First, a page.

- Lastly, if everyone is transpiling their code in order to be cross-browser compatible, the browsers themselves are never getting their ES6 features exercised; they are effectively still running ES5 code. Now I’m sure the browser vendors have their own plethora of tests that they run, but there’s huge value in having thousands of developers testing the browser by developing against the features. And until all of the non-ES6 browsers die out (which will be a while), it’s likely that the browsers’ ES6 features won’t get fully exercised for quite some time.
Most likely before you put in the effort to set up static transpilation as part of your build process you will want to at least play around with ES6 and see how it will transpile your code down to ES5. Furthermore, before you can even use transpilation for your app, you need to decide which transpiler you want to use. Thankfully there are many REPLs (an acronym for Read-Evaluate-Print Loop) that allow you to interactively play around with ES6, including ones for each of the transpilers we mentioned earlier:
- Babel REPL - ES6 playground based on Babel
- Traceur Transcoding Demo - ES6 playground based on Traceur
- TypeScript Playground - TypeScript playground that converts optionally typed ES6 code to ES5/ES3
- ES6 Fiddle - Allows you to type in ES6 code and have it converted to ES5 (built using Traceur)
- ES6 Repl - Chrome extension that allows you to work with ES6 code directly in the Chrome developer tools (also built using Traceur)
- babel-node module - Babel brings ES6 transpiling support to the Node.js REPL
Some things to consider before jumping all in on the ES6 bandwagon:
- Are you updating an existing app or starting something new? A new “greenfield” app is a better candidate for using ES6 so you don’t have a mix of ES5 and ES6 code, but if you set up your transpilation build process correctly, incrementally adding new ES6 files to an existing ES5 codebase shouldn’t be a problem either.
- If you’re part of a team, how familiar is the rest of the team with ES6? Introducing ES6 features and the transpilation build process to a team unfamiliar with ES6 could lead to confusion and could be a recipe for disaster. Have them go through this Learning ES6 series first!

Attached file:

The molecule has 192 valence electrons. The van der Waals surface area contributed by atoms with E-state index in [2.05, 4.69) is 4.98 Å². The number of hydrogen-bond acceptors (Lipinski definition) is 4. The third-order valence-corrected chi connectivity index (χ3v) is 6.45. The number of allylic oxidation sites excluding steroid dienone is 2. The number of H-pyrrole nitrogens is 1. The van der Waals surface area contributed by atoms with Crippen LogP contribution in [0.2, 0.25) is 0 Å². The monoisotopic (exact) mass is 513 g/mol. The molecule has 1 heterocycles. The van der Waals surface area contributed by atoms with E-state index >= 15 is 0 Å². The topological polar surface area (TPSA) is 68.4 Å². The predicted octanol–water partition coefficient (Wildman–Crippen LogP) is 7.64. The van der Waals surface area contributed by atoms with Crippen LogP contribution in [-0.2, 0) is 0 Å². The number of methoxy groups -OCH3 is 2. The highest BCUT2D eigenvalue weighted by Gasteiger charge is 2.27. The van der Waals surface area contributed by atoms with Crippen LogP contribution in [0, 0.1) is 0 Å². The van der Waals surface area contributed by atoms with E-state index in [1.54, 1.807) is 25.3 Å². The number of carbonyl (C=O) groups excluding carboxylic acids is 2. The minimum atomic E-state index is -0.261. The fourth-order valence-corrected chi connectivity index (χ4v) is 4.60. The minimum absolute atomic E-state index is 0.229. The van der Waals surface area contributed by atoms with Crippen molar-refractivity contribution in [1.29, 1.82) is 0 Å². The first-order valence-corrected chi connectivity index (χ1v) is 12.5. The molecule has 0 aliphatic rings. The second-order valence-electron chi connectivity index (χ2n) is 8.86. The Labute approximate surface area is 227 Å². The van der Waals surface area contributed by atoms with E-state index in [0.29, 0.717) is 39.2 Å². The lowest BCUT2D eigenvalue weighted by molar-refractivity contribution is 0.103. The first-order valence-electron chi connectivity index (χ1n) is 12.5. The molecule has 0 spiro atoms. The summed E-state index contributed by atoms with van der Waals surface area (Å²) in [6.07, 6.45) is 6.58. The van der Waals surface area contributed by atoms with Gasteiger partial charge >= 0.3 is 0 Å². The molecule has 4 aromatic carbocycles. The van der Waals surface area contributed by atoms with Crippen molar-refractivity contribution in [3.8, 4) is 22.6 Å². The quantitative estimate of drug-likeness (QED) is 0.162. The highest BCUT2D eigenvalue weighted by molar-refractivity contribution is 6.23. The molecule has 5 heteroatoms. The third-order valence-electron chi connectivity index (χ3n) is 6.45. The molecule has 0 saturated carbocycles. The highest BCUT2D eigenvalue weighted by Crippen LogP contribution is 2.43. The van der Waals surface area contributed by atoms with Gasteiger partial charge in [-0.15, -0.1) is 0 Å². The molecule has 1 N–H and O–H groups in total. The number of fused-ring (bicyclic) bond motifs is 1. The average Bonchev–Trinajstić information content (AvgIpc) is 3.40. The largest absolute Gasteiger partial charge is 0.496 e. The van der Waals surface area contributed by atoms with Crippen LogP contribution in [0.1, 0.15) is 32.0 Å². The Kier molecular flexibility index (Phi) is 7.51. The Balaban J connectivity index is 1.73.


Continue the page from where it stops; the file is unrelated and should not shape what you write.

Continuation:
Phew! That was a whirlwind overview! There are so many options when it comes to deploying an ES6 app that it’s hard to go deep on any one technology. But never fear! I’ve brought additional resources here:
- ES6 Support Matrix - an up-to-date list of which ES6 features each browser, server and transpiler supports
- ES6 Tools - a laundry list of ES6 tools by Addy Osmani that will point you in the right direction to more transpilers, plugins for the popular build tools, plugins for unit test libraries, module loaders, boilerplates, code generators, polyfills, and more!
- Client-side ES6 via webpack and Babel - documentation on an example transpilation setup using browsers, static transpilation, Babel and webpack
- Dynamically transpiled ES6 on Node.js via Babel - documentation on another example transpilation setup using dynamic transpilation, Node.js, and Babel
- Statically transpiled ES6 on Node.js via Babel and gulp - documentation on a third example transpilation setup using Node.js, static transpilation, Babel and gulp
That’s it! Hopefully this plethora of information will leave you feeling confident that you will be able to use ES6 right now via transpilation. And now as we begin deep diving into many of the ES6 features, we can also discuss which transpilers support the feature and what additional steps (if any) you need to perform to leverage the support. Happy (static) transpiling!